back to article Microsoft defends Hotmail's cookie requirement

Microsoft has said its new policy of requiring users to accept third party cookies to log out of Hotmail improves security. We reported the change, which was applied earlier this month, yesterday. Some readers who contacted El Reg said it raises the risk that accounts will be compromised on public machines, while others who …


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  1. Anonymous Coward
    Anonymous Coward

    The Microsoft Problem

    "We write our cookies to multiple domains to give users a good experience with single sign-on,"

    And that is the best explanation of the microsoft problem that you will ever see. Nearly all of their security problems stem from making things easy for users rather than making them secure.

    I don't want single sign on across domains, I want it to be secure. Ideally I'd like to have different credentials on different domains. But I know there are plenty of fucktards out there who use the same credentials on every site they visit because it's too hard for the poor dears to remember more than one set of credentials. They never change the password and then get all upset when somebody manages to hack into several of their accounts.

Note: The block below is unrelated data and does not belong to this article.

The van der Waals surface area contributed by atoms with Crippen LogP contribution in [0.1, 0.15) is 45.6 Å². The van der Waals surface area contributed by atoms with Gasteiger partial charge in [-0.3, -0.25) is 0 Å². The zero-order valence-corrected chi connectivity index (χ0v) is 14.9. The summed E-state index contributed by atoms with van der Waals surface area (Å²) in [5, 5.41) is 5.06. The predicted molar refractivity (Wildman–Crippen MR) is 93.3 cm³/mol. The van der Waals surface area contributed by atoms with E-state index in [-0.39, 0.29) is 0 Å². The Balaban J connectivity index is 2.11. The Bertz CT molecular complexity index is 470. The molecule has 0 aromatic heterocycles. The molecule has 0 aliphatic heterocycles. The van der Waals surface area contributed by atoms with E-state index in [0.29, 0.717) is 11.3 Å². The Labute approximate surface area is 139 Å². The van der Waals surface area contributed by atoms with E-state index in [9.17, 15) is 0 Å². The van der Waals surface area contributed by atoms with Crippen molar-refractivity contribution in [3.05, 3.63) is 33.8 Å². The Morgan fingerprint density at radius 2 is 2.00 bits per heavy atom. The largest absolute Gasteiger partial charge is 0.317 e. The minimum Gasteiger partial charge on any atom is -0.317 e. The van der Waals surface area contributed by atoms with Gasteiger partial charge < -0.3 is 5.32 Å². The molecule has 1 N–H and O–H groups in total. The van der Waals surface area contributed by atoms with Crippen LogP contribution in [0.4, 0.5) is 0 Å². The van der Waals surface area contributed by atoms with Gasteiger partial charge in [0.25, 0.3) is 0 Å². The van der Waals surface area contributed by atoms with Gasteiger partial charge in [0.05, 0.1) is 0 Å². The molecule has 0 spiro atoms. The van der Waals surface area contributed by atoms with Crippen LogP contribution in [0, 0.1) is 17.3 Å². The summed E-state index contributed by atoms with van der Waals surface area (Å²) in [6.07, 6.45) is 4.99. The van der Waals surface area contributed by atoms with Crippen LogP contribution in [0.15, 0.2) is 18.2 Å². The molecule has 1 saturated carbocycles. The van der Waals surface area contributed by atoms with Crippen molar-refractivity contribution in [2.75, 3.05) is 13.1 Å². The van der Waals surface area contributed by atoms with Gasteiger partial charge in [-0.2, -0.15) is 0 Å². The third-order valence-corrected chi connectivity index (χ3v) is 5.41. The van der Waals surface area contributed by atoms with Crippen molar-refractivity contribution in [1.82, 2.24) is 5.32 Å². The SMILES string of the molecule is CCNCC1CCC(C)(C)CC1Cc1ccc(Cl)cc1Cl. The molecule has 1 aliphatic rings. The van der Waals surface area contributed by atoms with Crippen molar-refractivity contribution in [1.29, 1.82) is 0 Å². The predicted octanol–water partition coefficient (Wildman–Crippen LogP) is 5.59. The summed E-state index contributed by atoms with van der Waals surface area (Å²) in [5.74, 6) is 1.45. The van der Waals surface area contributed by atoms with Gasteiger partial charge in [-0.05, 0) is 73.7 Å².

2. Anonymous Coward


    can't be bothered reading

    Can they just let us know which cookie we need to unblock.

  3. Number6

    Single sign-on?

    I may be in the minority, but I much prefer to have an individual sign-on for each on-line account. That way I know what I'm signed into. Not that I use any MS services anyway, but now I've got an even better reason to avoid them.

  4. The Original Ash

    "Users... must shut down their browsers to log out."

    When was that not the case? I've always closed my browser sessions before switching to other websites, especially if I was just doing web banking.